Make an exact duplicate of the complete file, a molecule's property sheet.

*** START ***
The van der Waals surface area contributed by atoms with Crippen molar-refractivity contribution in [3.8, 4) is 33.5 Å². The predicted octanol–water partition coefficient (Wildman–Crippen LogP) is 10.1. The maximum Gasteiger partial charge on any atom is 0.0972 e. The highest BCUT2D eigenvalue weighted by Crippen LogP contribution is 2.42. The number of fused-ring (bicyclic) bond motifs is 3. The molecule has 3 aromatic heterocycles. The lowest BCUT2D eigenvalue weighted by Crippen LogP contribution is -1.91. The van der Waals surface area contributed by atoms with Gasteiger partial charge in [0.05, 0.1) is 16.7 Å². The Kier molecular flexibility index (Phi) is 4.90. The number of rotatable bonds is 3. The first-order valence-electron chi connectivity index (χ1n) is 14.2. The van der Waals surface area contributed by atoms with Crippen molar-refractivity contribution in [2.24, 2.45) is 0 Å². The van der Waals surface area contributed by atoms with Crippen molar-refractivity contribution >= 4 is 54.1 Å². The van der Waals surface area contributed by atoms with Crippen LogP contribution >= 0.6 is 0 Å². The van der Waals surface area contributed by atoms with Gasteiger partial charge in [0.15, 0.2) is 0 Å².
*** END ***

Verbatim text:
The van der Waals surface area contributed by atoms with Crippen molar-refractivity contribution in [3.8, 4) is 33.5 Å². The predicted octanol–water partition coefficient (Wildman–Crippen LogP) is 10.1. The maximum Gasteiger partial charge on any atom is 0.0972 e. The highest BCUT2D eigenvalue weighted by Crippen LogP contribution is 2.42. The number of fused-ring (bicyclic) bond motifs is 3. The molecule has 3 aromatic heterocycles. The lowest BCUT2D eigenvalue weighted by Crippen LogP contribution is -1.91. The van der Waals surface area contributed by atoms with Gasteiger partial charge in [0.05, 0.1) is 16.7 Å². The Kier molecular flexibility index (Phi) is 4.90. The number of rotatable bonds is 3. The first-order valence-electron chi connectivity index (χ1n) is 14.2. The van der Waals surface area contributed by atoms with Crippen molar-refractivity contribution in [2.24, 2.45) is 0 Å². The van der Waals surface area contributed by atoms with Crippen molar-refractivity contribution >= 4 is 54.1 Å². The van der Waals surface area contributed by atoms with Crippen LogP contribution >= 0.6 is 0 Å². The van der Waals surface area contributed by atoms with Gasteiger partial charge in [0.15, 0.2) is 0 Å².